The recently announced goal to improve Navy education and training for the exercise of sea power is very important.1 Military schools and universities that teach sea power as issues of policy and strategy must be careful not to overlook the tactics and combat aspects of the subject. Too little is being written about winning battles. There are three elements of an effective strategy. First, its aims: What are our naval forces’ goals and why? Second, its ways: What are the operational and campaign plans that can achieve the goals? Third, the means: What forces are available and what tactics can they employ to execute the campaigns successfully?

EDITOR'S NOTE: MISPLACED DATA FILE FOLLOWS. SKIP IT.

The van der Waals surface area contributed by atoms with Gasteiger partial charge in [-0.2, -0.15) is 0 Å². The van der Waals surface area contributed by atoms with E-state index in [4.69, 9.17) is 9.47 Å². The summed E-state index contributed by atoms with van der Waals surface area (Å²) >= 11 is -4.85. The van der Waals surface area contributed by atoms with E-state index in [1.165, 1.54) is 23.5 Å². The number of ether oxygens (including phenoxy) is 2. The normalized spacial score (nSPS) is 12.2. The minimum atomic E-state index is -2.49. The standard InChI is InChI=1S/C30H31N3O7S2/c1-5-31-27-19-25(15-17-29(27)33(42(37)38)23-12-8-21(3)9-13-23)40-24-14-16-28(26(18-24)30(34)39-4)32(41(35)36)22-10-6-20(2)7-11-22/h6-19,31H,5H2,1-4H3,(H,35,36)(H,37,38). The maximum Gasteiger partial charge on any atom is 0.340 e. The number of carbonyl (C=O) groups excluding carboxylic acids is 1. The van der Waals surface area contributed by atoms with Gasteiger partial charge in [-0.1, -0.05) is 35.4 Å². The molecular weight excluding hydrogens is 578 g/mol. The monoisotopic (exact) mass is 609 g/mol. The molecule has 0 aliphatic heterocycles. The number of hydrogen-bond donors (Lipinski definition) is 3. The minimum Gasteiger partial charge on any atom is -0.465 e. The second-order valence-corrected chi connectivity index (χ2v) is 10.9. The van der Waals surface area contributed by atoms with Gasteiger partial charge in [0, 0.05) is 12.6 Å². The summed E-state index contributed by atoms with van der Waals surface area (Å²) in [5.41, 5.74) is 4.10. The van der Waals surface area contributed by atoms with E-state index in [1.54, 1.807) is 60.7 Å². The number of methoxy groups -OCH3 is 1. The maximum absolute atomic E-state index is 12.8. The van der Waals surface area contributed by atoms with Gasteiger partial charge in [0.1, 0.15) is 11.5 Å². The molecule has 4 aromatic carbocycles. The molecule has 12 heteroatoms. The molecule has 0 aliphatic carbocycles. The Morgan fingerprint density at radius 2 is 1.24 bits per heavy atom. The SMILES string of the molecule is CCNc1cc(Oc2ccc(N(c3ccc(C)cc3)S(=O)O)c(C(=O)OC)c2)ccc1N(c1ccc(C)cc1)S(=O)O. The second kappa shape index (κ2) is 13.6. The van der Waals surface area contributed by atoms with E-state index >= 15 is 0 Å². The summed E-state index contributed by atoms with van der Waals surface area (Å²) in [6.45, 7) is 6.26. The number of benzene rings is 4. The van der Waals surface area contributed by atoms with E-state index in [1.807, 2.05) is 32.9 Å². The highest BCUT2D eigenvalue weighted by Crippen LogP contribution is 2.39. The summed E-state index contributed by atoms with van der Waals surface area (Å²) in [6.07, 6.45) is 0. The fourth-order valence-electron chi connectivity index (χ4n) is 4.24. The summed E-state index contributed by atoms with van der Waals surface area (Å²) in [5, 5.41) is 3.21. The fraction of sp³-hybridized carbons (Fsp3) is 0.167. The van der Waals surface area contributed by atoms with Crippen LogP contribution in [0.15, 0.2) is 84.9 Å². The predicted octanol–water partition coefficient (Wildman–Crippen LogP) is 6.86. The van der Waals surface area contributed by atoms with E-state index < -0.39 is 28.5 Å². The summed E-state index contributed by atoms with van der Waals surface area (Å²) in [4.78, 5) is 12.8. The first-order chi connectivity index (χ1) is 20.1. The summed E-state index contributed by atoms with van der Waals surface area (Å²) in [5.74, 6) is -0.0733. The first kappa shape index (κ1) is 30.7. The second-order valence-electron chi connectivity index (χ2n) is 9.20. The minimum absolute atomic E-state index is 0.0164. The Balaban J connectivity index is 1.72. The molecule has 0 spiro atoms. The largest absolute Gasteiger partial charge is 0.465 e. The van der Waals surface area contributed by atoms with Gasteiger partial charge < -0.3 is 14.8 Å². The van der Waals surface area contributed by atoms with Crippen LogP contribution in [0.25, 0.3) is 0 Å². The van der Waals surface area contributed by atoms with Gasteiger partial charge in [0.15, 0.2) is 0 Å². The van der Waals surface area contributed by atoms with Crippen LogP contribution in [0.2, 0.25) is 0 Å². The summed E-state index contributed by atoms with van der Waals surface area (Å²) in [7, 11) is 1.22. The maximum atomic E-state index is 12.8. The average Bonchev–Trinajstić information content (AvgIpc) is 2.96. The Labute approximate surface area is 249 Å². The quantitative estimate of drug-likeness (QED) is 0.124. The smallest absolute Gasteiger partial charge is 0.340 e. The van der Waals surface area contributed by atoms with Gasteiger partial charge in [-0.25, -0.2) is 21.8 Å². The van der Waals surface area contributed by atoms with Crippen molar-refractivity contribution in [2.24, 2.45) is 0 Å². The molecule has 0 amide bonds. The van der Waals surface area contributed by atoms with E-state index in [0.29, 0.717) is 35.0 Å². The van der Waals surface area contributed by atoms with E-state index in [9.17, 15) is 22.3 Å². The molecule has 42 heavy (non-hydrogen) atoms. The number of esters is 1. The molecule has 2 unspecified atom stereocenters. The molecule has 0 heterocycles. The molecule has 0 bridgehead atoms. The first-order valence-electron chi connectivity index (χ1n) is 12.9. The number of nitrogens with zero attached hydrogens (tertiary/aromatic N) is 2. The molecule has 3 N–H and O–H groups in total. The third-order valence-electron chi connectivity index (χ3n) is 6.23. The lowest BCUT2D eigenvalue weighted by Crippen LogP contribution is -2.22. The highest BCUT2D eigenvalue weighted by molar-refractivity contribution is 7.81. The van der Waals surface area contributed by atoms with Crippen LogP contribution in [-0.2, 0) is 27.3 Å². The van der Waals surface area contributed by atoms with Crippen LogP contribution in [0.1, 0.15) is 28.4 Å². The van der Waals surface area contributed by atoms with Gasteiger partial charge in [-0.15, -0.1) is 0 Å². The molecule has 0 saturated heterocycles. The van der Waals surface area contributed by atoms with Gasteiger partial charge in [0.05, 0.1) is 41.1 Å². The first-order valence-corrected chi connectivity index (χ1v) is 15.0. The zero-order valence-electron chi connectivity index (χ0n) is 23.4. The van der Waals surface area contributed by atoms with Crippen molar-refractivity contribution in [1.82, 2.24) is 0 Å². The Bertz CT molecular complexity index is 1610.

1. Under Secretary of the Navy Thomas B. Modley, Education for Sea Power (E4S) Study, 19 April 2018.
2. ADM Sandy Woodward, RN, One Hundred Days: The Memoirs of the Falklands Battle Group Commander (Annapolis, MD: Naval Institute Press, 1992). Assisted by Patrick Robinson, Admiral Woodward lets you feel the surprises, operational challenges, tactical successes, and frightening technological disappointments of the man in the hot seat. Other essential books on a short list should include Erik Dahl, Intelligence and Surprise Attack: Failure and Success from Pearl Harbor to 9/11 and Beyond (Washington, DC: Georgetown University Press, 2013); John Arquilla and David Ronfeldt, eds., In Athena’s Camp: Preparing for Conflict in the Information Age (Washington, DC: RAND, 1997); Jeffrey Cares and John Dickman, eds., Operational Research for Unmanned Vehicles (Hoboken, NJ: John Wiley, 2016); ADM William McRaven, USN, Spec Ops: Case Studies in Special Operation Warfare, Theory and Practice (New York: Presidio Press, 1996); and Wayne Hughes, ed., The U.S. Naval Institute on Naval Tactics (Annapolis, MD: Naval Institute Press, 2015).